Extra credit reflection by SYLVIA A.
Original TED page w/ speaker bio, links, comments, etc:
Oh that talk gave me a good laugh.
Joachim de Posada used humor to make a point.His talk was not over the top ridiculous. Even though it was funny, I still took it seriously. I think this is a good example of a talk that found a good modest balance between the usage of props, video, humor, and real ideas for the future.
I had already seen the Stanford marshmallow experiment previously. That first time I saw it I had a few lingering thoughts about it but I didn’t really know what to think about it. So for my conclusion I drew a blank.
Mr. Posada makes a great point here when talking about “delayed gratification”. What exactly does this mean? I define it as having the wisdom and self control to pass up instant gratification in expectations of achieving a larger goal in the end. In this consumer age we live in it’s hard to live by this principle. Most of us want what we want now now now and the temptation is too strong to resist. There is no such thing as patience, because we want everything to be convenient, easy, and fast. We believe these small gains really fulfill us and make us happy but in the end we are left feeling empty.
Now we is this trend a problem? Once we become accustomed to this instant gratification we become more and more incapable of waiting for long-term pay out. That means that qualities like endurance, patience, and self discipline and lacking from our society. If one is not willing to wait for true happiness, there is a void left that we start to fill with quick fixes of pseudo-happiness.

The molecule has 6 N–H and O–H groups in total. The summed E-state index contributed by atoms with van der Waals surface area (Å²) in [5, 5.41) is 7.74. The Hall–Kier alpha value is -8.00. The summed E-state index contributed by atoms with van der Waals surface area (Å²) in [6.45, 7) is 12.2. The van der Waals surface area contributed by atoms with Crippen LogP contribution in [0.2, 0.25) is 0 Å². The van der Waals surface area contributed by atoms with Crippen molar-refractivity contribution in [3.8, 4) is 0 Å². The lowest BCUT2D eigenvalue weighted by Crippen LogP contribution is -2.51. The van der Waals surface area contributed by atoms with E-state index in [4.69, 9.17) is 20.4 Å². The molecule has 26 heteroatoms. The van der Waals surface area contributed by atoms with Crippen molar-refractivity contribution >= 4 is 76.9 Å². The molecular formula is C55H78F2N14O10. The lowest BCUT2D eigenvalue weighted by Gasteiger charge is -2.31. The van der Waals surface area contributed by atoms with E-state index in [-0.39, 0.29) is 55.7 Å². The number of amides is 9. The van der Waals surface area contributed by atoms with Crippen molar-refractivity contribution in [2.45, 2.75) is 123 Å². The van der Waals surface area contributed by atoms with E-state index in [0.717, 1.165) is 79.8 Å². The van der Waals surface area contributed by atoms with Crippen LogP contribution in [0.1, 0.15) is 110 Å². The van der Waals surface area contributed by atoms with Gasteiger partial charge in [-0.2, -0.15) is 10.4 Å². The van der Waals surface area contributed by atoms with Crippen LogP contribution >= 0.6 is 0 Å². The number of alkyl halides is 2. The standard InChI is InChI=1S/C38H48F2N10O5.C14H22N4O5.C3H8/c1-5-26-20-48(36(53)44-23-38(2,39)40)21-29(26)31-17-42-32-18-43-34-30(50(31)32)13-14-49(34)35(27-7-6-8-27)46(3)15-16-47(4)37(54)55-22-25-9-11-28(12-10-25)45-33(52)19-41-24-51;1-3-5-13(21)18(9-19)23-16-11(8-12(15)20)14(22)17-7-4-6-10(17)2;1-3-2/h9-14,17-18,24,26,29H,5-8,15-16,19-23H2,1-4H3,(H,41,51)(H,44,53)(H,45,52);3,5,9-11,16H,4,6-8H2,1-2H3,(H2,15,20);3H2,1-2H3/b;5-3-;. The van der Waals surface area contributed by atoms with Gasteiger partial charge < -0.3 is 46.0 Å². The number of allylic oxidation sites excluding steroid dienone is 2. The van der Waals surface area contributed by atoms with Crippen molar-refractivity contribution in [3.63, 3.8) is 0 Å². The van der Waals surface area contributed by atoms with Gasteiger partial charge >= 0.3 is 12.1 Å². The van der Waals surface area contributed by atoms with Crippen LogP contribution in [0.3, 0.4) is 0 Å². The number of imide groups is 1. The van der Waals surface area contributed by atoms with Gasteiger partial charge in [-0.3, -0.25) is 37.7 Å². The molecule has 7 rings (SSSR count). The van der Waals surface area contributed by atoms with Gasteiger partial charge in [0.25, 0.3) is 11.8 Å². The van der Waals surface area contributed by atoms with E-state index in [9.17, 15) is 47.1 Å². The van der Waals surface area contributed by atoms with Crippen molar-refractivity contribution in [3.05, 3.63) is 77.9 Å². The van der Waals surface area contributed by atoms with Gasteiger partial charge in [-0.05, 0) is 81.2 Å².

As far as marshmallows are concerned, the experiment is exemplifying this trait in our society at a very small scale and early stage in life. As Mr. Posada said, when they followed up with the one-third of children who didn’t eat the marshmallow they were generally much more happy and successful than the other two-thirds of children. They used their self discipline in all aspects of their life whether it is in relationships, a job promotion, school; anything that they had to work hard for over a long period of time to receive their desired outcome. These kids understood how delayed gratification can really benefit you in the long run, and I hope more of our population will soon realize the same.